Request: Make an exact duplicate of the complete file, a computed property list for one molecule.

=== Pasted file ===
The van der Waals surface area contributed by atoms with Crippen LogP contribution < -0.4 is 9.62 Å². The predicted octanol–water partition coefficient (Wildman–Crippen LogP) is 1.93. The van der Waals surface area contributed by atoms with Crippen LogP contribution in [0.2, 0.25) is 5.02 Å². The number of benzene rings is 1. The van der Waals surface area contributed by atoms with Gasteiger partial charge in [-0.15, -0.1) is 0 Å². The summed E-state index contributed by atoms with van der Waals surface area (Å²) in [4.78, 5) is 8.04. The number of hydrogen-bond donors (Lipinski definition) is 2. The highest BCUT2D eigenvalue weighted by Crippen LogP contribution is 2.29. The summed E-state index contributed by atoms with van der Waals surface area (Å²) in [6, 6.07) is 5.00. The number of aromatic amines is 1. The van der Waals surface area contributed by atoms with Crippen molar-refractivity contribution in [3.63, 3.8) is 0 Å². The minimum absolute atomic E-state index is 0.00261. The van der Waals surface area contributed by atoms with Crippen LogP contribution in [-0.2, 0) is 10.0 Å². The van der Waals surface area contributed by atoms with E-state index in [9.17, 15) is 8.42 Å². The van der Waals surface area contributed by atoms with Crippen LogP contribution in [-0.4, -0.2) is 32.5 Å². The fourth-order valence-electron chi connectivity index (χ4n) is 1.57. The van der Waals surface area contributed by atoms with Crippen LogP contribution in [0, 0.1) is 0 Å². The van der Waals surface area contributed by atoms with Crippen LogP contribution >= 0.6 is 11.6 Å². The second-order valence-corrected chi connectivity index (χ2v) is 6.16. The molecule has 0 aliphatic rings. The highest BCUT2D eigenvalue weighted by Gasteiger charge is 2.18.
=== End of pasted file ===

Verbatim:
The van der Waals surface area contributed by atoms with Crippen LogP contribution < -0.4 is 9.62 Å². The predicted octanol–water partition coefficient (Wildman–Crippen LogP) is 1.93. The van der Waals surface area contributed by atoms with Crippen LogP contribution in [0.2, 0.25) is 5.02 Å². The number of benzene rings is 1. The van der Waals surface area contributed by atoms with Gasteiger partial charge in [-0.15, -0.1) is 0 Å². The summed E-state index contributed by atoms with van der Waals surface area (Å²) in [4.78, 5) is 8.04. The number of hydrogen-bond donors (Lipinski definition) is 2. The highest BCUT2D eigenvalue weighted by Crippen LogP contribution is 2.29. The summed E-state index contributed by atoms with van der Waals surface area (Å²) in [6, 6.07) is 5.00. The number of aromatic amines is 1. The van der Waals surface area contributed by atoms with Crippen molar-refractivity contribution in [3.63, 3.8) is 0 Å². The minimum absolute atomic E-state index is 0.00261. The van der Waals surface area contributed by atoms with Crippen LogP contribution in [-0.2, 0) is 10.0 Å². The van der Waals surface area contributed by atoms with E-state index in [9.17, 15) is 8.42 Å². The van der Waals surface area contributed by atoms with Crippen LogP contribution in [-0.4, -0.2) is 32.5 Å². The fourth-order valence-electron chi connectivity index (χ4n) is 1.57. The van der Waals surface area contributed by atoms with Crippen LogP contribution in [0, 0.1) is 0 Å². The van der Waals surface area contributed by atoms with Crippen LogP contribution >= 0.6 is 11.6 Å². The second-order valence-corrected chi connectivity index (χ2v) is 6.16. The molecule has 0 aliphatic rings. The highest BCUT2D eigenvalue weighted by Gasteiger charge is 2.18.